Much is made of Australian Aboriginal society in arguments for universal deference of women toward men. The data needs ethnohistorical review, since the vast changes that have taken place in Australia over the last two centuries cannot be ignored in the consideration of ritual life and of male brutality toward women. Disease, outright genocidal practices, and expulsion fro their lands reduced the population of native Australians to its lowest point in the 1930s, after which the cessation of direct genocide, the mission distribution of foods, and the control of infant mortality began to permit a population increase. The concomitant intensification of ceremonial life is described as follows by Godelier.1
This ... phenomenon, of a politico-religious order, of course expresses the desire of these groups to reaffirm their cultural identity and to resist the destructive pressures of- the process of domination and acculturation they are undergoing, which has robbed thetn of their land and subjected their ancient religious and political practices to erosion and systematic extirpation. (1973: 1:3) (Translation mine. E.L.)
Thus ceremonial elaboration was oriented toward renewed ethnic identification, in the context of oppression. Furthermore, on the reserves, the economic autonomy of women vis-a-vis men was undercut by handouts to men defined as heads of families and by the sporadic opportunities for wage labor open to men. To assume that recent ritual data reflect aboriginal Australian symbolic structures as if unchanged is to be guilty of freezing these people in some timeless "traditional culture" that does not change m develop, but only becomes lost; it is to rob them of their history. Even in their day, Spencer and Gillen (1968: 443) noted the probable decline in women's ceremonial participation among t he Arunta.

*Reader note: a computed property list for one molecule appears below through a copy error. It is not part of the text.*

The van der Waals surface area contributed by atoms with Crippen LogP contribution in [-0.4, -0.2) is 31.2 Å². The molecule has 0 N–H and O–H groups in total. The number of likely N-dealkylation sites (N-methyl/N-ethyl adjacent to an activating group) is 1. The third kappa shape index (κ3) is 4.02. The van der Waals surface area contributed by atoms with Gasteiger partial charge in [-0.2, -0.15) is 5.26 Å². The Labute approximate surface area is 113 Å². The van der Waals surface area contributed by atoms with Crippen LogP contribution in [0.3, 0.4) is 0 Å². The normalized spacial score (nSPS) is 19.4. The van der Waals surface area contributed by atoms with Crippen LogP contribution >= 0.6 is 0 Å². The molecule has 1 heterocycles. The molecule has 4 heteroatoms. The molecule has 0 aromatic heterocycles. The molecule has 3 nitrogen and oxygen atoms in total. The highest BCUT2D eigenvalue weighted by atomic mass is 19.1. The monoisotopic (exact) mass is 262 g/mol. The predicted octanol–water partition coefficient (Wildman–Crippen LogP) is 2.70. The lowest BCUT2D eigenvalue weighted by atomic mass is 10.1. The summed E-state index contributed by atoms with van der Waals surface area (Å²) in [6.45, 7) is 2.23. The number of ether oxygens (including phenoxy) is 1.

Allusions to male brutality toward women are common for Australia. Not all violence can be blamed on European colonialism, to be sure, yet it is crass ethnocentrism, if not outright racism, to assume that the grim brutality of Europeans toward the Australians they were literally seeking to exterminate was without profound effect. A common response to defeat is to turn hostility inward. The process is reversed when people acquire the political understanding and organizational strength to confront the source of their problems, as has recently been happening among Australian Aborigines.
References to women of recent times fighting back publicly in a spirited style, occasionally going after their husbands with both tongue and fighting club, and publicly haranguing both men arid women bespeak a persisting tradition of' autonomy (Kaberry 1939: 25-26, 1 8 1). In relation to "those reciprocal rights and duties that are recognized to be inherent in marriage," Kaberry writes:
I, personally, have seen too many women attack their husbands with a tomahawk or even their own boomerangs, to feel that they are invariably the victims of ill treatment. A man may perhaps try to beat his wife if she has not brought in sufficient food, but I never saw a wife stand by in submission to receive punishment for her culpable conduct. In the quarrel she might even strike the first blow, and if she were clearly in danger of being seriously hurt, then one of the bystanders might intervene, in fact always did within my experience. (142-143)